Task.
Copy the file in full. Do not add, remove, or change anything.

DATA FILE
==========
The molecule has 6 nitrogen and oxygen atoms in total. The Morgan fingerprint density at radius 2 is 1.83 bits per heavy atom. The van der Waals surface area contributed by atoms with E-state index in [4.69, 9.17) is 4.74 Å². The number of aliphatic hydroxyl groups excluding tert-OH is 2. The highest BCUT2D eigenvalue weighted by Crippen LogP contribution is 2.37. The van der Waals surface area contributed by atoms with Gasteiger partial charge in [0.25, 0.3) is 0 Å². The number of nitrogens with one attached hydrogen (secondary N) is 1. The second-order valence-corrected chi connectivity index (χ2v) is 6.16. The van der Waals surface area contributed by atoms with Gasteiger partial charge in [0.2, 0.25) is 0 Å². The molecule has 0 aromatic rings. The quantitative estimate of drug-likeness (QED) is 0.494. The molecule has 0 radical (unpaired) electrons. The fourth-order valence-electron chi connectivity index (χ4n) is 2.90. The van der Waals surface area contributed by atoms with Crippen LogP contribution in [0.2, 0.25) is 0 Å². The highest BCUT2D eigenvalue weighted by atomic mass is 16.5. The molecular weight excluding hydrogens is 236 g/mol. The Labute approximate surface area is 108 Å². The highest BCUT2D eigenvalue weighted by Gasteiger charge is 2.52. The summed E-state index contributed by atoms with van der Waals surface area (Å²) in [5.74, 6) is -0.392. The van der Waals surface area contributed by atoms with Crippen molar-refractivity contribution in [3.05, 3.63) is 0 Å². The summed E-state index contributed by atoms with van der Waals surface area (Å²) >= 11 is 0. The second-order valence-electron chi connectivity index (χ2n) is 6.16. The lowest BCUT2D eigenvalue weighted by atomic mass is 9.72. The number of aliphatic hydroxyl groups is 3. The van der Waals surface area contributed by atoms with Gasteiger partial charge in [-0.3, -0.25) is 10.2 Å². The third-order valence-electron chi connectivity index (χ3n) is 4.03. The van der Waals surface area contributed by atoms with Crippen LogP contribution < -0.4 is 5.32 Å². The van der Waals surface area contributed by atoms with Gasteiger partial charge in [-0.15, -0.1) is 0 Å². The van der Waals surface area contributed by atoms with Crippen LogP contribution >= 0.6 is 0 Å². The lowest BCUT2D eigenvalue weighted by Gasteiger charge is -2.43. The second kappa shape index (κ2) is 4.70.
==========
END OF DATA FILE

The molecule has 6 nitrogen and oxygen atoms in total. The Morgan fingerprint density at radius 2 is 1.83 bits per heavy atom. The van der Waals surface area contributed by atoms with E-state index in [4.69, 9.17) is 4.74 Å². The number of aliphatic hydroxyl groups excluding tert-OH is 2. The highest BCUT2D eigenvalue weighted by Crippen LogP contribution is 2.37. The van der Waals surface area contributed by atoms with Gasteiger partial charge in [0.25, 0.3) is 0 Å². The number of nitrogens with one attached hydrogen (secondary N) is 1. The second-order valence-corrected chi connectivity index (χ2v) is 6.16. The van der Waals surface area contributed by atoms with Gasteiger partial charge in [0.2, 0.25) is 0 Å². The molecule has 0 aromatic rings. The quantitative estimate of drug-likeness (QED) is 0.494. The molecule has 0 radical (unpaired) electrons. The fourth-order valence-electron chi connectivity index (χ4n) is 2.90. The van der Waals surface area contributed by atoms with Crippen LogP contribution in [0.2, 0.25) is 0 Å². The highest BCUT2D eigenvalue weighted by atomic mass is 16.5. The molecular weight excluding hydrogens is 236 g/mol. The Labute approximate surface area is 108 Å². The highest BCUT2D eigenvalue weighted by Gasteiger charge is 2.52. The summed E-state index contributed by atoms with van der Waals surface area (Å²) in [5.74, 6) is -0.392. The van der Waals surface area contributed by atoms with Crippen molar-refractivity contribution in [3.05, 3.63) is 0 Å². The summed E-state index contributed by atoms with van der Waals surface area (Å²) >= 11 is 0. The second-order valence-electron chi connectivity index (χ2n) is 6.16. The lowest BCUT2D eigenvalue weighted by atomic mass is 9.72. The number of aliphatic hydroxyl groups is 3. The van der Waals surface area contributed by atoms with Gasteiger partial charge in [-0.3, -0.25) is 10.2 Å². The third-order valence-electron chi connectivity index (χ3n) is 4.03. The van der Waals surface area contributed by atoms with Crippen LogP contribution < -0.4 is 5.32 Å². The van der Waals surface area contributed by atoms with Gasteiger partial charge in [-0.15, -0.1) is 0 Å². The van der Waals surface area contributed by atoms with Crippen LogP contribution >= 0.6 is 0 Å². The lowest BCUT2D eigenvalue weighted by Gasteiger charge is -2.43. The second kappa shape index (κ2) is 4.70.